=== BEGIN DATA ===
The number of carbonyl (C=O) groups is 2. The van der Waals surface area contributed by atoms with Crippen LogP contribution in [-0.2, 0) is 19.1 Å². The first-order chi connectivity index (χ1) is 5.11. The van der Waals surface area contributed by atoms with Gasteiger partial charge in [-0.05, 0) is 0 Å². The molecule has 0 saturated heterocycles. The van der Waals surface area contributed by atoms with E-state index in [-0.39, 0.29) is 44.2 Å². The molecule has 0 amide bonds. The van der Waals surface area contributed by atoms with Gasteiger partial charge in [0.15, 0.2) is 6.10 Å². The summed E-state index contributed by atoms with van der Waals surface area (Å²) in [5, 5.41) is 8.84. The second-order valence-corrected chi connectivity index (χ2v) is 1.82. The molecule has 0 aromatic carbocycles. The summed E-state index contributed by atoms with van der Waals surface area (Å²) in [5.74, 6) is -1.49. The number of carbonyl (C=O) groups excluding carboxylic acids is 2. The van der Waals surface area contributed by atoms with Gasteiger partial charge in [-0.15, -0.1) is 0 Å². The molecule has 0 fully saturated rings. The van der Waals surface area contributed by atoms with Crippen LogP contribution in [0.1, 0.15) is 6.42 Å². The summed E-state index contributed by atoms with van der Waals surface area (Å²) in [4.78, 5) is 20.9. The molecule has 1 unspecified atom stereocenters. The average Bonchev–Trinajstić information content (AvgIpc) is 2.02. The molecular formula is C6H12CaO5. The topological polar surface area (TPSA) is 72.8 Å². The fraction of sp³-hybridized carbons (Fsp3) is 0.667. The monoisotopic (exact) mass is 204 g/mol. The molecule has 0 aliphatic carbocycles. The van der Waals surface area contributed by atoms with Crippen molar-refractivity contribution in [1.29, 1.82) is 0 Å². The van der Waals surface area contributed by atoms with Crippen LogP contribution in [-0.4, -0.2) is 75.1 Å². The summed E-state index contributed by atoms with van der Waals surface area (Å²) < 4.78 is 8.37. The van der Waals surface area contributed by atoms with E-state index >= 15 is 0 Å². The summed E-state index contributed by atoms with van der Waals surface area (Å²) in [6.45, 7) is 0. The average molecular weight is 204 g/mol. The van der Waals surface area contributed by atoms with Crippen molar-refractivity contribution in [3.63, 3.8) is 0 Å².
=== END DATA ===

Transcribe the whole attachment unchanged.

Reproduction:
The number of carbonyl (C=O) groups is 2. The van der Waals surface area contributed by atoms with Crippen LogP contribution in [-0.2, 0) is 19.1 Å². The first-order chi connectivity index (χ1) is 5.11. The van der Waals surface area contributed by atoms with Gasteiger partial charge in [-0.05, 0) is 0 Å². The molecule has 0 saturated heterocycles. The van der Waals surface area contributed by atoms with E-state index in [-0.39, 0.29) is 44.2 Å². The molecule has 0 amide bonds. The van der Waals surface area contributed by atoms with Gasteiger partial charge in [0.15, 0.2) is 6.10 Å². The summed E-state index contributed by atoms with van der Waals surface area (Å²) in [5, 5.41) is 8.84. The second-order valence-corrected chi connectivity index (χ2v) is 1.82. The molecule has 0 aromatic carbocycles. The summed E-state index contributed by atoms with van der Waals surface area (Å²) in [5.74, 6) is -1.49. The number of carbonyl (C=O) groups excluding carboxylic acids is 2. The van der Waals surface area contributed by atoms with Gasteiger partial charge in [-0.15, -0.1) is 0 Å². The molecule has 0 fully saturated rings. The van der Waals surface area contributed by atoms with Crippen LogP contribution in [0.1, 0.15) is 6.42 Å². The summed E-state index contributed by atoms with van der Waals surface area (Å²) in [4.78, 5) is 20.9. The molecule has 1 unspecified atom stereocenters. The average Bonchev–Trinajstić information content (AvgIpc) is 2.02. The molecular formula is C6H12CaO5. The topological polar surface area (TPSA) is 72.8 Å². The fraction of sp³-hybridized carbons (Fsp3) is 0.667. The monoisotopic (exact) mass is 204 g/mol. The molecule has 0 aliphatic carbocycles. The van der Waals surface area contributed by atoms with Crippen molar-refractivity contribution in [1.29, 1.82) is 0 Å². The van der Waals surface area contributed by atoms with Crippen LogP contribution in [-0.4, -0.2) is 75.1 Å². The summed E-state index contributed by atoms with van der Waals surface area (Å²) < 4.78 is 8.37. The van der Waals surface area contributed by atoms with E-state index >= 15 is 0 Å². The summed E-state index contributed by atoms with van der Waals surface area (Å²) in [6.45, 7) is 0. The average molecular weight is 204 g/mol. The van der Waals surface area contributed by atoms with Crippen molar-refractivity contribution in [3.63, 3.8) is 0 Å².